Archive for September, 2009

Kenyan Tea Markets

NPR had a fascinating report on tea markets in Kenya on the radio this morning.  Follow that link if you’d like to listen the report or just read the article.  The audio report, however, has more information than the summarized article provides.  I was quite surprised to find out that Egypt and Pakistan were the largest tea consumers in the world.  Of course, this is for heavily fermented and roasted teas, not your Oolong or green teas.

The bartering system for bidding on tea is really interesting.

A trader who wants to raise a bid can simply say, “Up,” or he can back away by saying, “Out.” Someone who wants to claim the highest bid tells the auctioneer to “Knock it, sir,” and then the gavel falls.

I wonder if this is the traditional way in which commodities were traded in the British Empire?  I also had no idea that Kenya was a major tea producer.  In my mind I had countries like India, China and Indonesia, or even some South American nations.

As one who generally prefers tea to coffee, I liked the Muchura’s response regarding coffee:

“I’ve never liked coffee, so I don’t drink coffee. It’s bitter, very bitter, and very thick in the mouth,” Muchura says. “Tea is light and sweet if it’s made properly, and you don’t need milk, you don’t need sugar.”

When it’s pointed out that many people like to drink their coffee black, he laughs and says, “Yes, that’s when it’s even worse.”

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Failure at Eco-friendliness

One of the things I admire about Japan is the extensive recycling system in the greater Tokyo area.  At times it was annoying having to painfully separate all of the garbage into components, but I did so knowing it was for a good cause.

Having moved into the new place and purchased quite a bit of furniture, we have a lot of cardboard boxes that I was not sure how to handle.  Fortunately, the fascilities manager told us that there was a recycling area near the tennis compound a couple blocks away.  After having broken down all of the boxes, we loaded them in the car and pulled up at the recycling area.  Sure enough, there was a container the size of a truck trailer sitting there with “CARDBOARD” written on the side.  Much to our surprise, however, the trailer was packed full and there was no way to put our cardboard in the container.  The container was filled to the brim with cardboard and the top was not open to allow us to try to add our cardboard.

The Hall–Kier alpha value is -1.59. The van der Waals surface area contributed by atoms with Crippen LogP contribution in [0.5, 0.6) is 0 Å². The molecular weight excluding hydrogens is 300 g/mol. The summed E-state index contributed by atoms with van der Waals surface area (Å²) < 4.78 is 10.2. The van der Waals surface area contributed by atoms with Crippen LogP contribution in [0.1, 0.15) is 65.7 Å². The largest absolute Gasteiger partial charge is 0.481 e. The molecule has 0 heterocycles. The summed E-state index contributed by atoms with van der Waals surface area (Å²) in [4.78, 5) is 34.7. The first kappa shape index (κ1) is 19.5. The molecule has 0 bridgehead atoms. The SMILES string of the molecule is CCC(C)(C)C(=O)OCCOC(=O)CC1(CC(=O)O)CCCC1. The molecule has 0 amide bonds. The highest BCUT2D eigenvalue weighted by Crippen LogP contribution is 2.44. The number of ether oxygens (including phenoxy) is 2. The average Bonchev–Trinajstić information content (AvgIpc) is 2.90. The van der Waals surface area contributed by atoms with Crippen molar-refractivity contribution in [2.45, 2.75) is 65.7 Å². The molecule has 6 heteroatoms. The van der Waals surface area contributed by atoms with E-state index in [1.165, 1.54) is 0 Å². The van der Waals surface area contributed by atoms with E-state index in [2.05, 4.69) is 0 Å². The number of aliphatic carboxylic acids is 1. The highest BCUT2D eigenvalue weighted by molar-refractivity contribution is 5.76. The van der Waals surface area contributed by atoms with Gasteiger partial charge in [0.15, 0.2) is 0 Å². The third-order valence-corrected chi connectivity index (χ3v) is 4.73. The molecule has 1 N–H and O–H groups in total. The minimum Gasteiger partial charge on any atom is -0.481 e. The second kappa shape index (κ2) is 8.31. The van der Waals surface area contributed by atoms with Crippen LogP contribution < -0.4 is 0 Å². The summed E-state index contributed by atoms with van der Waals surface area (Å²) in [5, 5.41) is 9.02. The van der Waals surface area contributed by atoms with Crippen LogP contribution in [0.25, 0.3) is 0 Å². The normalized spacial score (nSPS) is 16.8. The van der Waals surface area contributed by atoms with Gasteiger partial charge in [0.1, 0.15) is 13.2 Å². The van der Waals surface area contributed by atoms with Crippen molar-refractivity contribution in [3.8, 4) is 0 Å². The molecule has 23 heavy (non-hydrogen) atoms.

We had to drive back to our apartment complex and dispose of the cardboard in the regular waste container, meaning it will probably end up in a landfill somewhere.  What a disappointment!  I suppose a truck comes once every year or so and hauls away the recycling containers.  Minus points for the city of Charleston and recycling…

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Settling In

The move to Charleston is now complete–well, mostly.  We’ve moved all of our belongings, we’ve set up the kitchen and the master bathroom, and now we just need to slowly start setting up the rest of the house.  Today I had my telephone and Fiber-Internet connection switched on, and I’m back in business with the blog now.  Despite a few surprises on the first day, the unit is settling, the water no longer smells like a sulfur dissension system, and I have not been attacked by an alligator–yet.

Unlike Hachioji, Charleston always has a gentle breeze from the sea blowing through making even mid-day more bearable than I thought.  That said, Charleston being essentially a swamp, there is a salt-water smell to the area, especially during low-tide.  I suppose I’ll get used to it soon enough.  There is a jogging/walking trail running along the river bank and along the harbor, and I’m really looking forward getting some exercise and not having to stop for traffic lights!  They apartment complex also has a shared fitness room and I hope to get some time in there as well.  On the downside, as I was warned, the mosquitos are terrible and very aggressive.  I noticed a lot of young men wear long pants and shoes rather than shorts and sandals in the summer, and I believe the mosquitos might be the reason.

Oddly enough, I find myself missing Tokyo somewhat.  I don’t miss the suburbs at all with the awful commutes during rush hours like a sardine packed into a can.  I do miss the heart of the city though.  I miss the urban feel, the late hours of all the watering holes and restaurants, as well as the things you can find just strolling around a street block you’ve never taken before…I miss that the most.  I somewhat regret that I was never able to live in Tokyo, in the heart of the beast.  But then again I really couldn’t have afforded it.

Then again, who knows what paths will come before me.  For now, I’m going to enjoy the almost tropical climate, the palm trees, easy access to the sea, and the slow pace of life here.  I’m going to improve my professional skills and try to make it in the global competitive arena.  I’m going to enjoy this for awhile and try not to push myself to be reaching for the next thing.  Maybe I can even work on a graduate degree of some sort?  I’m in a good place all across the board, and I count my blessings for it.  Maybe I can even do some travel too.  I’m dying to see London, Brazil and Denmark, and at least Europe and South America aren’t are far as they once were!

More to come soon…!

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